Sometimes stepping off the beaten path or outside of the mainstream can be fraught with peril, but on occasion, it can turn into a wonderful surprise, and you pat yourself on the back for taking the big step.
Such was my reaction after stepping into Theatre Unchained's deliciously tiny space in order to see the production of "The Addams Family" musical, which runs through Sept. 28. This was a play I had seen before, and despite the 700-performance run on Broadway, I wasn’t totally in love with it.
Maybe it was because I was never really a regular watcher and fan of the Addams Family television show. I also recall the previous performance I had seen to be an effort to make the audience feel creepy and full of wonder about how eerie and disturbed this family was.
Much to their credit, the performance Saturday night, under the direction of John Baiocchi, left the creepiness outside and settled on making the audience laugh. And it was a smashingly successful effort.
Oh, there were things to pick at, of course. This was a cast of 16 actors, none of whom I have ever seen on stage, and I’ve seen a lot of Milwaukee theater. There was a live orchestra of seven musicians under the music direction of AJ Stibbe that was on occasion a little too loud, drowning out some of the lyrics. And there was not much of the slick polish you see around town in the bigger, mainstream theaters.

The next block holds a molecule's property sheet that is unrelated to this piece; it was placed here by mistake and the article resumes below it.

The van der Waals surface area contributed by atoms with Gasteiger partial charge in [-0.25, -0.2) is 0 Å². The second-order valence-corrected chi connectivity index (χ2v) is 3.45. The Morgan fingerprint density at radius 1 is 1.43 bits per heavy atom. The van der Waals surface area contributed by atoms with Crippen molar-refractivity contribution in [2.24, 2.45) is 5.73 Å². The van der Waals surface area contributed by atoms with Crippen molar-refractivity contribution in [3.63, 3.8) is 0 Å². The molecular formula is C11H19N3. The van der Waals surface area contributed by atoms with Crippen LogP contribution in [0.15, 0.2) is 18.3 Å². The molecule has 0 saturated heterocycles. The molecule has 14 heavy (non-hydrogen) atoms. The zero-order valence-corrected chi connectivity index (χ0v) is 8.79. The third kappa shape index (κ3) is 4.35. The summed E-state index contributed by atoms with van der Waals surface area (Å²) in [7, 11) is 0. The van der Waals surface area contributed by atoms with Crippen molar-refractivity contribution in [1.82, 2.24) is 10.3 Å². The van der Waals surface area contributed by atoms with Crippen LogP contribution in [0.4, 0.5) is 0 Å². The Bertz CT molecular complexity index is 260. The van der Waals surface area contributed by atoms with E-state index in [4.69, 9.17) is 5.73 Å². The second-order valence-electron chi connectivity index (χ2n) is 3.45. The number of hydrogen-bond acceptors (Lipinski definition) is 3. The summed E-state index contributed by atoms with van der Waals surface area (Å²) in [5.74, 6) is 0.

But those are all minor points that should not detract from a cast and orchestra that knew where the laughs were and mugged and timed all of them just right for maximum effect on a full house.
For those who don’t know, the Addams family is made up of Gomez (Timothy J. Barnes), his wife Morticia (a delectably sexy Kassandra Novell), his brother Fester (Marty Graffenius), their daughter Wednesday (Jamie Nyland), their son Pugsley (Jessica Hoof) and the grandmother (Danielle Gamsky). Lurch (a delightfully droll Matthew Northey) is the houseman.
The story is plain and simple.
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